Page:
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Author Topic: High-speed motor control with ninja-like precision  (Read 3078 times)
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Hi,

There is a very cheap and simple way of ensuring that the sample stops in exactly the same place every time if that will help. But the last turn or two will need to be slowish.

Would this be of any help?.

Mark

Hi Mark.  Yes, that would definitely be helpful.  I'm willing to have the last couple of turns be slower.  Thanks for any suggestions you may have.
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Make a card disk with a radius 2 or 3 times the length of your sample. Cut a small hole near the edge of the disk.

Fit the disk to the motor spindle so that it can't slip.

Now place a LED behind the disk so that it will be seen through the hole in the disk as the disk turns.

A Photo resistor(PR) is placed in front of the disk so that light from the LED will fall on the PR when the hole in the disk passes and the light is blocked the rest of the time.

Connect the PR via a voltage divider to an analog pin.

The value from the analog pin will be low when the light from the LED can pass through the disk and high when it can't.

Take the last few turns slowly and when get a low reading stop!.

You may find you need to fit some kind of "sunhat" to the PR to cut down on the effects of ambient light.

The PR also gives you a  rev counter.

Mark
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Great!  Can you point me to a good reference for coding a deceleration ramp?

I'm not aware of any reference off hand.  The basic gist is that you arbitrarily slow down the motor as you approach your target point.  There are a variety of ways to accomplish this.  A first pass crude approach would be to pick a couple points prior to your target stopping point and reduce the motor speed first to 2/3 speed, then to 1/3 speed.  The end goal is to have the motor come to a more controlled stop as it approaches it's target reducing overshoot and inaccuracies in where you stop.  By adjusting the points at which you reduce motor speed and the amount of speed reduction you can fine tune your specific setup for optimal performance.  You can also increase the number of deceleration points if you want to provide a smoother rate of deceleration, but that should have little affect on your end goal of stopping at a specific location.  That goal could very well be accomplished with a single deceleration point.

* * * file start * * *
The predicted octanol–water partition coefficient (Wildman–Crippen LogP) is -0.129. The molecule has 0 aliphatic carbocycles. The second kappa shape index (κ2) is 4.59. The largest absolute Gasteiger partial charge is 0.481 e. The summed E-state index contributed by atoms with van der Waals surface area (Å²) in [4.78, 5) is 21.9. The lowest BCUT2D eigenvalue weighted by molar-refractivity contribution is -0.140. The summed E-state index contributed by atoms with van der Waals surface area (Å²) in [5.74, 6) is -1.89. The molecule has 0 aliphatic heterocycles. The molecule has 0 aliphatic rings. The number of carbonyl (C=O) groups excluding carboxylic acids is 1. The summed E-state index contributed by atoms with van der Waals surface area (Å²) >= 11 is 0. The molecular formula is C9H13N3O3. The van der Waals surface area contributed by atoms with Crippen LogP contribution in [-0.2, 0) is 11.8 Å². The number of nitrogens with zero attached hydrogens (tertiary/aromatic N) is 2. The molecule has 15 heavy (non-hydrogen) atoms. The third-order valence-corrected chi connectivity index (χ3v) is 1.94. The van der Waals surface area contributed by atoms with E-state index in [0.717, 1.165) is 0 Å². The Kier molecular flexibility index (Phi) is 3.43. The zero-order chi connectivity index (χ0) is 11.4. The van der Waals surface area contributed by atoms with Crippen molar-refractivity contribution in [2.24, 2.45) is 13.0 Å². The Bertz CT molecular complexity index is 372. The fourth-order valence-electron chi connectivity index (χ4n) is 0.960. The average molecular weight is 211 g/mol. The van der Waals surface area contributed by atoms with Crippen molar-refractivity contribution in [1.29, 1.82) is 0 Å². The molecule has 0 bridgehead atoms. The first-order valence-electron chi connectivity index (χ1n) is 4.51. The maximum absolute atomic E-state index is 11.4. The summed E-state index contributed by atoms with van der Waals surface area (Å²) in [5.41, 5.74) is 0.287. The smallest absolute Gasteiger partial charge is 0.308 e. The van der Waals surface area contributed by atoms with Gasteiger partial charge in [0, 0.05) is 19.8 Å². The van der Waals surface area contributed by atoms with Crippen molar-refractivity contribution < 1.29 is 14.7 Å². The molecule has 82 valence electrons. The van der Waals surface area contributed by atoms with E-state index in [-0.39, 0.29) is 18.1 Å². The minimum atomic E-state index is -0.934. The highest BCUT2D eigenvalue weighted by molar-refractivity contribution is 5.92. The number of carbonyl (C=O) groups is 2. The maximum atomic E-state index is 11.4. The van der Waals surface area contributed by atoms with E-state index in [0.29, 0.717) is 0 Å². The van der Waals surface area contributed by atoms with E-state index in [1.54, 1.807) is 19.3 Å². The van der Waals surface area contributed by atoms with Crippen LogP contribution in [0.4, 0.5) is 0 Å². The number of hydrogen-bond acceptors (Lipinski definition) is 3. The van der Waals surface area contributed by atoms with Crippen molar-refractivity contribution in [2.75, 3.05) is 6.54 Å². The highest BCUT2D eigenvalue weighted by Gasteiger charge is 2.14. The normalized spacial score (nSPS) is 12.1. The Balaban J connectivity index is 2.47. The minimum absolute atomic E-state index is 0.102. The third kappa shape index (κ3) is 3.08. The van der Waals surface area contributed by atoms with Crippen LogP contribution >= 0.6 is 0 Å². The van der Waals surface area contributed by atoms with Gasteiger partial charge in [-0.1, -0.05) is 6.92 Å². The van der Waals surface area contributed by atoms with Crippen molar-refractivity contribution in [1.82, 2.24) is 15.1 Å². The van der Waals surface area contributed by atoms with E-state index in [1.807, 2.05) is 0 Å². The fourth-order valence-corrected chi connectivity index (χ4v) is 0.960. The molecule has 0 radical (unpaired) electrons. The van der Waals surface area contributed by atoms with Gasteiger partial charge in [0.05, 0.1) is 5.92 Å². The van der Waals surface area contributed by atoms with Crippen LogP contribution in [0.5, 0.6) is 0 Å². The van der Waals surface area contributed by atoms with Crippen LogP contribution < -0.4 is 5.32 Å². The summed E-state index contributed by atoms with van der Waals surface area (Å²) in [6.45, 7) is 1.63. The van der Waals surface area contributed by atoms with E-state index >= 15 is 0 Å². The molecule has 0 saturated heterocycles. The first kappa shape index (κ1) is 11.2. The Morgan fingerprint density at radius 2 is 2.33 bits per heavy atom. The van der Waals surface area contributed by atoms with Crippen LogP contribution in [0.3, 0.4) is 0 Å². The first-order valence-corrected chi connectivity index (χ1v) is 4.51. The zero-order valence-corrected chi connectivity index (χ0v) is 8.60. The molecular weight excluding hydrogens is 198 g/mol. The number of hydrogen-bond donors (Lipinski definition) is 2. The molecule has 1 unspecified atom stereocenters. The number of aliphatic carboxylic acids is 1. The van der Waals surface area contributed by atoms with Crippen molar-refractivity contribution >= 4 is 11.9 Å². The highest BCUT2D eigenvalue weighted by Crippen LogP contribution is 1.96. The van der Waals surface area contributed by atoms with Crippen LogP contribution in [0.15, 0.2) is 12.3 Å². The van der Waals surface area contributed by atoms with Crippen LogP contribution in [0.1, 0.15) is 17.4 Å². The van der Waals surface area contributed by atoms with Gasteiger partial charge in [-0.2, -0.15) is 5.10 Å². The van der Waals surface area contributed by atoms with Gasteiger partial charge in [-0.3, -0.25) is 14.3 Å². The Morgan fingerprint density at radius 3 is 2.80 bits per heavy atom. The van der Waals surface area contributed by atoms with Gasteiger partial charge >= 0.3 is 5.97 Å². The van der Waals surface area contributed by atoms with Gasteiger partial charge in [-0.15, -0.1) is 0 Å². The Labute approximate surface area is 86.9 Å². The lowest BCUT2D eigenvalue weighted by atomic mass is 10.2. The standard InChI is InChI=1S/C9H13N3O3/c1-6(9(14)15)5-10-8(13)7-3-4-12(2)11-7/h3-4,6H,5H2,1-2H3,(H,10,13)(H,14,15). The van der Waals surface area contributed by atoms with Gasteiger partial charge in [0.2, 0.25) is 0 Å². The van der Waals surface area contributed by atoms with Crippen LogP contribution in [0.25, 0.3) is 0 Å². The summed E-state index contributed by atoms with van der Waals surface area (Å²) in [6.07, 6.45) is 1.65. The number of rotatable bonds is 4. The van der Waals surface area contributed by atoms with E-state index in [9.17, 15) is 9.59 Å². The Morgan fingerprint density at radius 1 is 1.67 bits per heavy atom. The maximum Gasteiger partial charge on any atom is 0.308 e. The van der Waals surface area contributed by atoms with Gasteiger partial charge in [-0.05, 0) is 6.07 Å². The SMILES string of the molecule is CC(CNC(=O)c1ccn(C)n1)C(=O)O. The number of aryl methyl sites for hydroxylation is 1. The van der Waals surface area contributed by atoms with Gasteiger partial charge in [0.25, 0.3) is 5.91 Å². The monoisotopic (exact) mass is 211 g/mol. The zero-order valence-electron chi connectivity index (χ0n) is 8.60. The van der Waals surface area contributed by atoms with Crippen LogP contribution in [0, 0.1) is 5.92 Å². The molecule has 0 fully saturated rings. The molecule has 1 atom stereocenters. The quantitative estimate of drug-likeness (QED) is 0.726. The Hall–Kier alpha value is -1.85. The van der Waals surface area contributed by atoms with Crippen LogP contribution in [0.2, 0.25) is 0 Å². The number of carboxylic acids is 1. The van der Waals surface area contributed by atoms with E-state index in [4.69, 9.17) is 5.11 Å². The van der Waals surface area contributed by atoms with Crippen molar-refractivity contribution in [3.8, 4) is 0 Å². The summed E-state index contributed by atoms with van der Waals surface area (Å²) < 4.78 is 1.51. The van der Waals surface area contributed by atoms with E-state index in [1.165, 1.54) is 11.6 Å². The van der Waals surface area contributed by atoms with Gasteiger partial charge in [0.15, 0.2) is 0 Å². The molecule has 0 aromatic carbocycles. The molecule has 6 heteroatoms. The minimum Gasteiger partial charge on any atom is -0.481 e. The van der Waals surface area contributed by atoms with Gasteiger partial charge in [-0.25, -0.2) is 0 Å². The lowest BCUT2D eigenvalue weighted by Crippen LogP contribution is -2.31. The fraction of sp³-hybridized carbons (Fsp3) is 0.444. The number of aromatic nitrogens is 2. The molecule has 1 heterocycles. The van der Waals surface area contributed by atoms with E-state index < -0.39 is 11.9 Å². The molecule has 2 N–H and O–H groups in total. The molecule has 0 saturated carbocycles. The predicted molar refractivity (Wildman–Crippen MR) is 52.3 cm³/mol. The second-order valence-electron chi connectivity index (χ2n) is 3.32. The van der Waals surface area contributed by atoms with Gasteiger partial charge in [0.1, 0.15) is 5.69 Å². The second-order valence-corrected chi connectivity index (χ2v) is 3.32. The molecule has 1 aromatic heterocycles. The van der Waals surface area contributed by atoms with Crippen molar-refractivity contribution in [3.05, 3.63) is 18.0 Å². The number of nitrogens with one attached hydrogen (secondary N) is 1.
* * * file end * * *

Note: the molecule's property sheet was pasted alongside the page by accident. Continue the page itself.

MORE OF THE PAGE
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I'd love to hear more about incorporating a bias - sounds cool!

No, it's not at all cool and nowhere near as elegant as the other solutions being suggested. Basically you arrange the motor so that it stops in a consistent position. Probably, being a DC motor it will already have several positions that it likes to settle in due to the position of the magnets, and which one it falls into is just a game of roulette. If you bias the motor, for example by putting an eccentric cam with a sprung follower, you can arrange for it to always stop in the same place.